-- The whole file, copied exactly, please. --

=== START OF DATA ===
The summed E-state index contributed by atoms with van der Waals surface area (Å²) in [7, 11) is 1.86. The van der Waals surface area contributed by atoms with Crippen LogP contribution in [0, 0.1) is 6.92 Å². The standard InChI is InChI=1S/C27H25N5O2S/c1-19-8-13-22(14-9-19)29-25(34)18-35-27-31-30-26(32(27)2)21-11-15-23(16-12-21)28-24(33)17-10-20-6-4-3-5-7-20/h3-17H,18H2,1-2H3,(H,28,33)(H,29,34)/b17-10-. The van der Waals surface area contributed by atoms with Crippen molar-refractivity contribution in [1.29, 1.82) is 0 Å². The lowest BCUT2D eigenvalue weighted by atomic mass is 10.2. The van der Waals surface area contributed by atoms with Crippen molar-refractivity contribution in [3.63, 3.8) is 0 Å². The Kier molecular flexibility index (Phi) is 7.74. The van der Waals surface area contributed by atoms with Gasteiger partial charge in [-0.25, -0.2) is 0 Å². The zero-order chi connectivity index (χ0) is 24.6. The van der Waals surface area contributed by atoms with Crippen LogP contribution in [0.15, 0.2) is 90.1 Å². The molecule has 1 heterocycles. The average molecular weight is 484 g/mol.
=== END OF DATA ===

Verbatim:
The summed E-state index contributed by atoms with van der Waals surface area (Å²) in [7, 11) is 1.86. The van der Waals surface area contributed by atoms with Crippen LogP contribution in [0, 0.1) is 6.92 Å². The standard InChI is InChI=1S/C27H25N5O2S/c1-19-8-13-22(14-9-19)29-25(34)18-35-27-31-30-26(32(27)2)21-11-15-23(16-12-21)28-24(33)17-10-20-6-4-3-5-7-20/h3-17H,18H2,1-2H3,(H,28,33)(H,29,34)/b17-10-. The van der Waals surface area contributed by atoms with Crippen molar-refractivity contribution in [1.29, 1.82) is 0 Å². The lowest BCUT2D eigenvalue weighted by atomic mass is 10.2. The van der Waals surface area contributed by atoms with Crippen molar-refractivity contribution in [3.63, 3.8) is 0 Å². The Kier molecular flexibility index (Phi) is 7.74. The van der Waals surface area contributed by atoms with Gasteiger partial charge in [-0.25, -0.2) is 0 Å². The zero-order chi connectivity index (χ0) is 24.6. The van der Waals surface area contributed by atoms with Crippen LogP contribution in [0.15, 0.2) is 90.1 Å². The molecule has 1 heterocycles. The average molecular weight is 484 g/mol.